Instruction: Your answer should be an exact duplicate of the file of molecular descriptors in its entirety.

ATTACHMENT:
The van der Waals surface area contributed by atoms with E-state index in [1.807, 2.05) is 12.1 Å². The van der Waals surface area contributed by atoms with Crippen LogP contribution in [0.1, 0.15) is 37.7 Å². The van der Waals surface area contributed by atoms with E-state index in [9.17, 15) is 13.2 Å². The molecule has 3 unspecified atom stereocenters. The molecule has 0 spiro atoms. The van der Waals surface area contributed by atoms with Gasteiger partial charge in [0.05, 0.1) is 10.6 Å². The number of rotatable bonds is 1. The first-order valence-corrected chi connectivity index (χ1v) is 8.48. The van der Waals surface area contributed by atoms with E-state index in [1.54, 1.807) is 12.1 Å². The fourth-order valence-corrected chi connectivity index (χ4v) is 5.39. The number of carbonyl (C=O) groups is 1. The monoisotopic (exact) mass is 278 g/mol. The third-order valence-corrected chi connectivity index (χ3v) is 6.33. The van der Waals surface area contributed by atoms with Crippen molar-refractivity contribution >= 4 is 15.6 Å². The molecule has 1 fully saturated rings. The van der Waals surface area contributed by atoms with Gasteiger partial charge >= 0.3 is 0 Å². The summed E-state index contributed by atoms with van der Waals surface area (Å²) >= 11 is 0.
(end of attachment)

The van der Waals surface area contributed by atoms with E-state index in [1.807, 2.05) is 12.1 Å². The van der Waals surface area contributed by atoms with Crippen LogP contribution in [0.1, 0.15) is 37.7 Å². The van der Waals surface area contributed by atoms with E-state index in [9.17, 15) is 13.2 Å². The molecule has 3 unspecified atom stereocenters. The molecule has 0 spiro atoms. The van der Waals surface area contributed by atoms with Gasteiger partial charge in [0.05, 0.1) is 10.6 Å². The number of rotatable bonds is 1. The first-order valence-corrected chi connectivity index (χ1v) is 8.48. The van der Waals surface area contributed by atoms with E-state index in [1.54, 1.807) is 12.1 Å². The fourth-order valence-corrected chi connectivity index (χ4v) is 5.39. The number of carbonyl (C=O) groups is 1. The monoisotopic (exact) mass is 278 g/mol. The third-order valence-corrected chi connectivity index (χ3v) is 6.33. The van der Waals surface area contributed by atoms with Crippen molar-refractivity contribution >= 4 is 15.6 Å². The molecule has 1 fully saturated rings. The van der Waals surface area contributed by atoms with Gasteiger partial charge >= 0.3 is 0 Å². The summed E-state index contributed by atoms with van der Waals surface area (Å²) >= 11 is 0.